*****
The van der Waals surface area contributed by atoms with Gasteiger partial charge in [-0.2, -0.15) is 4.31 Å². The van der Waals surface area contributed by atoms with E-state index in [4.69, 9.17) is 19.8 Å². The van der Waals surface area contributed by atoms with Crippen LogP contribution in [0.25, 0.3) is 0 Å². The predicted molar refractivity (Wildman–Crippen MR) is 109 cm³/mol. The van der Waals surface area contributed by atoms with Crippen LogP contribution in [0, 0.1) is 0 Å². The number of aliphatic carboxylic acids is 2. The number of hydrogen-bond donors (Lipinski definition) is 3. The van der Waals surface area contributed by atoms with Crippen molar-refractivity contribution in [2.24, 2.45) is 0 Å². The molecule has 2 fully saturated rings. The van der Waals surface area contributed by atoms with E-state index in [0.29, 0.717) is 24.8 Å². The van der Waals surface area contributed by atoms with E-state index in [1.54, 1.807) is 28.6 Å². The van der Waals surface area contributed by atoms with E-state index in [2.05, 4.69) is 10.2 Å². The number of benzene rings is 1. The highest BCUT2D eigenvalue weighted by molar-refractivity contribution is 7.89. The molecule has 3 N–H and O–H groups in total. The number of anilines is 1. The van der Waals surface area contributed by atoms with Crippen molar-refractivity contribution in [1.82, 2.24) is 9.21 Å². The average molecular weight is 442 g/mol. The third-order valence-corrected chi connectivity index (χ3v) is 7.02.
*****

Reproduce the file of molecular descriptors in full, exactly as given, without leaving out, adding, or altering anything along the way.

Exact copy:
The van der Waals surface area contributed by atoms with Gasteiger partial charge in [-0.2, -0.15) is 4.31 Å². The van der Waals surface area contributed by atoms with E-state index in [4.69, 9.17) is 19.8 Å². The van der Waals surface area contributed by atoms with Crippen LogP contribution in [0.25, 0.3) is 0 Å². The predicted molar refractivity (Wildman–Crippen MR) is 109 cm³/mol. The van der Waals surface area contributed by atoms with Crippen LogP contribution in [0, 0.1) is 0 Å². The number of aliphatic carboxylic acids is 2. The number of hydrogen-bond donors (Lipinski definition) is 3. The van der Waals surface area contributed by atoms with Crippen molar-refractivity contribution in [2.24, 2.45) is 0 Å². The molecule has 2 fully saturated rings. The van der Waals surface area contributed by atoms with E-state index in [0.29, 0.717) is 24.8 Å². The van der Waals surface area contributed by atoms with E-state index in [1.54, 1.807) is 28.6 Å². The van der Waals surface area contributed by atoms with E-state index in [2.05, 4.69) is 10.2 Å². The number of benzene rings is 1. The highest BCUT2D eigenvalue weighted by molar-refractivity contribution is 7.89. The molecule has 3 N–H and O–H groups in total. The number of anilines is 1. The van der Waals surface area contributed by atoms with Crippen molar-refractivity contribution in [1.82, 2.24) is 9.21 Å². The average molecular weight is 442 g/mol. The third-order valence-corrected chi connectivity index (χ3v) is 7.02.